On my crew at the Mont Belvieu Plastics Plant, we don’t have an old-timer with decades of experience who talks about how things were done in his day.
And, because we’re part of a relatively young team, we rely on each other to test our thinking, check our work and, if need be, take a step back if something feels off. It’s my job to allow—actually encourage—that free flow of information and make sure everyone on my crew knows he or she has the power to stop a job if something doesn’t look or feel right.
At Mont Belvieu, near Houston, our work is to produce food-grade plastics you probably see and use in your everyday life. The plastic goes to package frozen and dry foods, and meats and cheeses. It’s lighter, thinner and stronger, and we strive to use as little material as possible to help achieve these goals.
As a first line supervisor, I oversee the team and help with the production of about 2.2 billion pounds of polyethylene per year. When startup of our expansion is complete, we will more than double that production. We’ll have a workforce of almost 600 who will help us run 24 hours a day, seven days a week.
But, despite what may be listed in the official job description, my main responsibility is to make sure the men and women on my team exit the gate every day the same way they entered.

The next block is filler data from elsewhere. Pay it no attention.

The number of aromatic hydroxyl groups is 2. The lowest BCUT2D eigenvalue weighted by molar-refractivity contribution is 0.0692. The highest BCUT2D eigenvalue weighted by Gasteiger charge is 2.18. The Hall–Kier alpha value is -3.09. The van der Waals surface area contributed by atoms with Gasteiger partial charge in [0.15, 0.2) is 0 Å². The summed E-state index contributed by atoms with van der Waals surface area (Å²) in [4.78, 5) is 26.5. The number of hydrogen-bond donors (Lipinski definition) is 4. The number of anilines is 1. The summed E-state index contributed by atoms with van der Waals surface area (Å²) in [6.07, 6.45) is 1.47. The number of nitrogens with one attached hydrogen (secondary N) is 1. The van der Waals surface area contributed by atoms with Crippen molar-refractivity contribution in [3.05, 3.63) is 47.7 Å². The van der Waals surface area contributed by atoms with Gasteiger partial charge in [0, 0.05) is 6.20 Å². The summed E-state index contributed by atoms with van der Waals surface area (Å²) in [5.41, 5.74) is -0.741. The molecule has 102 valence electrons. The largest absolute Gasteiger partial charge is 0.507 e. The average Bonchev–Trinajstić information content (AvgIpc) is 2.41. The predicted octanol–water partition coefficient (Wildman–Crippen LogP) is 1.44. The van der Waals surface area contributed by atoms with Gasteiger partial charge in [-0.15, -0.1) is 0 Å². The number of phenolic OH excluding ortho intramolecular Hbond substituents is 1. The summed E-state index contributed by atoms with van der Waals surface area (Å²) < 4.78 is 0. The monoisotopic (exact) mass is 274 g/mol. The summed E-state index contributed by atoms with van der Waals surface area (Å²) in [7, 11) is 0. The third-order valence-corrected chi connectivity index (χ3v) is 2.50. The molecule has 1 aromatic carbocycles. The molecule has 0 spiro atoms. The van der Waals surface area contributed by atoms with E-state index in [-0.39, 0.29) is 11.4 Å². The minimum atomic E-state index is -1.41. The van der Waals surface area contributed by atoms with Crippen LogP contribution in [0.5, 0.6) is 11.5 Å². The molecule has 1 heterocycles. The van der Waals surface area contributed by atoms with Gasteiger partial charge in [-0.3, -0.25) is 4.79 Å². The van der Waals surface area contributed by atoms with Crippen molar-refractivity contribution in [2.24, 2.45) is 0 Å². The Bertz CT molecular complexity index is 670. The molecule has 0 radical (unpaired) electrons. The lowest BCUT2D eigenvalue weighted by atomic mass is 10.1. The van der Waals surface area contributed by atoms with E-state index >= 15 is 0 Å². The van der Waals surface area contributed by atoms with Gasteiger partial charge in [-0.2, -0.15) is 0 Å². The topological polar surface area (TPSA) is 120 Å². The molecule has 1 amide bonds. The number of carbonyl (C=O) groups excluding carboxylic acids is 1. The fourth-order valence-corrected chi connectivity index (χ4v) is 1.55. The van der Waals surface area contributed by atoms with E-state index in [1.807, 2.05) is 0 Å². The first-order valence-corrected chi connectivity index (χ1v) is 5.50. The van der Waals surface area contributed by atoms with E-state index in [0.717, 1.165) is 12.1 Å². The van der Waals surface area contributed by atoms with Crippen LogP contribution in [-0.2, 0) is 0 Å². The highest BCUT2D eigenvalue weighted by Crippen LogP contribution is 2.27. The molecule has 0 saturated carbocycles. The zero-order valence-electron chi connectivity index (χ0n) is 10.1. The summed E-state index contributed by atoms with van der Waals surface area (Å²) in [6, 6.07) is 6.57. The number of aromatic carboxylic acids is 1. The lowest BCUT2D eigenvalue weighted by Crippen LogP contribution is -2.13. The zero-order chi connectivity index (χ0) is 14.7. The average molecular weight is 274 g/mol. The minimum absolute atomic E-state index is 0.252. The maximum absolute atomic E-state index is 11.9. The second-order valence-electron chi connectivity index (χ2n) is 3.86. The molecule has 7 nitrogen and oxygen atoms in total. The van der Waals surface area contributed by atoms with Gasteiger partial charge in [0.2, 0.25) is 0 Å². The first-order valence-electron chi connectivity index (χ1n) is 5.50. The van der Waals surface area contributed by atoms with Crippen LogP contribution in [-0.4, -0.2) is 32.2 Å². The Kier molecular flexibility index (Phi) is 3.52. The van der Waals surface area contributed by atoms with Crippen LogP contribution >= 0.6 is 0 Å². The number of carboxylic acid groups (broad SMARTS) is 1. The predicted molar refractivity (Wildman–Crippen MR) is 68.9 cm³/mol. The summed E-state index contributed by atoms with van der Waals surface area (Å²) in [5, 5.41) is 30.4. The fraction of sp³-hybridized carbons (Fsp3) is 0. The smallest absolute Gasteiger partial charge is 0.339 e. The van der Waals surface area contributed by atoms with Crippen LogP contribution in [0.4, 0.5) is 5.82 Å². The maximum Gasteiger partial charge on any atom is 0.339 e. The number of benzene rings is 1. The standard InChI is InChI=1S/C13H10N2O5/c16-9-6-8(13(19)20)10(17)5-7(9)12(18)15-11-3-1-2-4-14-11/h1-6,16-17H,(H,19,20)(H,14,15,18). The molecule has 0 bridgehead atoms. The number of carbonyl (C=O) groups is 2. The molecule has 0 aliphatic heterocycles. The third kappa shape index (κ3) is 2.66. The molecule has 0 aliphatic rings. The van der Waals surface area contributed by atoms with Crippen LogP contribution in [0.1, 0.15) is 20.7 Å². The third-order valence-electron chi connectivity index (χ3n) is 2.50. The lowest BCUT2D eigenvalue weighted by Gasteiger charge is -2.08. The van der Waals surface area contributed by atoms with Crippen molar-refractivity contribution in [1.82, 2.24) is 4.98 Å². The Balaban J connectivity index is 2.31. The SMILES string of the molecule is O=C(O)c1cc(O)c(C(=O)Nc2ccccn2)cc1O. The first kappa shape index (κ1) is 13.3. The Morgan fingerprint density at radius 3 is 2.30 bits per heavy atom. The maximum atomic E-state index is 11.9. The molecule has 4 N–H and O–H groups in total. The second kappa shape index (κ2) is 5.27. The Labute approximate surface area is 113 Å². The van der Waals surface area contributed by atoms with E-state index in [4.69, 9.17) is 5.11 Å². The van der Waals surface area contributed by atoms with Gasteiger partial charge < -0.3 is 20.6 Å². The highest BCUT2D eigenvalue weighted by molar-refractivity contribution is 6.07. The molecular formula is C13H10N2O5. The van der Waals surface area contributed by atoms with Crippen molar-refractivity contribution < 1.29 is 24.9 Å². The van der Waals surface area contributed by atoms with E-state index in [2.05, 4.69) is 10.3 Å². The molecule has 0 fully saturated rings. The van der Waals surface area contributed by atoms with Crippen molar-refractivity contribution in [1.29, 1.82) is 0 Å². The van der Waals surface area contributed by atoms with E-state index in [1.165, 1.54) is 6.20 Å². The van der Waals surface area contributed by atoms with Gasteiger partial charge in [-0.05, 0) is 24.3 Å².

In some ways, it would be a lot easier to have an employee who’s got 30 years of experience, who has seen everything. But, to see the dynamic of a young team working together and keeping each other safe is really an awesome thing.
We’re always bouncing ideas off each other, and I know we have each other’s back.
I can’t do any of this from my office and wouldn’t want to anyway. For that reason, you can usually find me somewhere around the plant.
So, how do I help my team stay focused, and where is the balance between a steady drip of guidance and that white noise that comes from a waterfall of instruction?
I talk about my family, and I ask them about those who are waiting for them to come home. When I’m in the field, I ask about their spouses, their kids, and I get to know them and their lives. I remind them, “That’s why you’re here, to take care of them.” In short, I make safety a very personal and relatable thing.
That’s the connection. To me, that’s the overriding safety directive driving how we act. Yes, we’re all trained to adhere to company policies and government regulations as we make our way through our workday or night. But, safety is not about a rule, it’s a standard. And seeing our loved ones and friends at the end of the shift is the standard by which my team is judged.
Every decision I make in the plant, in the back of my mind I ask, Is this the best thing for my family? By showing my crew members that, they understand, This guy really means it.
On my team, I have about 15 technicians to supervise. Only three have been here for more than five years.
I have a wife, a two-year-old and a six-year-old.
I joined ExxonMobil more than 10 years ago.
You know what? When you think of it, maybe I’m that old-timer.